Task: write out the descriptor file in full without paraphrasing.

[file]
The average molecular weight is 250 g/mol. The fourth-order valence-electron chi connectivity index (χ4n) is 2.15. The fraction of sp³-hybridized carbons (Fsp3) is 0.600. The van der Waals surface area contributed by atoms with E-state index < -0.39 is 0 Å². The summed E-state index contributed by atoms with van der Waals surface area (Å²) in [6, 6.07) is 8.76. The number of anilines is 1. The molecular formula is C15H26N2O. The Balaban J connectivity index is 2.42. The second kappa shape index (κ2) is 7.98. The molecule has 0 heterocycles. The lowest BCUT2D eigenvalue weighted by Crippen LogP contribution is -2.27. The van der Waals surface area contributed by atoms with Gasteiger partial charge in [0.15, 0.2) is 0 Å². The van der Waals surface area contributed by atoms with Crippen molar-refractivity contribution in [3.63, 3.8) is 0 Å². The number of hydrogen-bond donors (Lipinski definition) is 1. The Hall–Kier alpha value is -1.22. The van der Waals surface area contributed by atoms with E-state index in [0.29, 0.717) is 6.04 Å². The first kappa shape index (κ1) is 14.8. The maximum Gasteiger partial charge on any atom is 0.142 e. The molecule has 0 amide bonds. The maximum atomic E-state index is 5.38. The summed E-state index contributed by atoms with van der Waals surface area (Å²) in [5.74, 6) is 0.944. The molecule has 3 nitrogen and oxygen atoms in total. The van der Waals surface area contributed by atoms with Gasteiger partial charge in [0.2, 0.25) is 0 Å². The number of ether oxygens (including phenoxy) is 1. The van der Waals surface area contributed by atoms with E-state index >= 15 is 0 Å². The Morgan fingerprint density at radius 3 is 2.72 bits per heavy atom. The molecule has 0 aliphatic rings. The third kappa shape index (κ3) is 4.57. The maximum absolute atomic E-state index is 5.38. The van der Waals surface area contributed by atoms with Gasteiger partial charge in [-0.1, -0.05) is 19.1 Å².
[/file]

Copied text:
The average molecular weight is 250 g/mol. The fourth-order valence-electron chi connectivity index (χ4n) is 2.15. The fraction of sp³-hybridized carbons (Fsp3) is 0.600. The van der Waals surface area contributed by atoms with E-state index < -0.39 is 0 Å². The summed E-state index contributed by atoms with van der Waals surface area (Å²) in [6, 6.07) is 8.76. The number of anilines is 1. The molecular formula is C15H26N2O. The Balaban J connectivity index is 2.42. The second kappa shape index (κ2) is 7.98. The molecule has 0 heterocycles. The lowest BCUT2D eigenvalue weighted by Crippen LogP contribution is -2.27. The van der Waals surface area contributed by atoms with Gasteiger partial charge in [0.15, 0.2) is 0 Å². The van der Waals surface area contributed by atoms with Crippen molar-refractivity contribution in [3.63, 3.8) is 0 Å². The number of hydrogen-bond donors (Lipinski definition) is 1. The Hall–Kier alpha value is -1.22. The van der Waals surface area contributed by atoms with E-state index in [0.29, 0.717) is 6.04 Å². The first kappa shape index (κ1) is 14.8. The maximum Gasteiger partial charge on any atom is 0.142 e. The molecule has 0 amide bonds. The maximum atomic E-state index is 5.38. The summed E-state index contributed by atoms with van der Waals surface area (Å²) in [5.74, 6) is 0.944. The molecule has 3 nitrogen and oxygen atoms in total. The van der Waals surface area contributed by atoms with Gasteiger partial charge in [0.2, 0.25) is 0 Å². The number of ether oxygens (including phenoxy) is 1. The van der Waals surface area contributed by atoms with E-state index >= 15 is 0 Å². The Morgan fingerprint density at radius 3 is 2.72 bits per heavy atom. The molecule has 0 aliphatic rings. The third kappa shape index (κ3) is 4.57. The maximum absolute atomic E-state index is 5.38. The van der Waals surface area contributed by atoms with Gasteiger partial charge in [-0.1, -0.05) is 19.1 Å².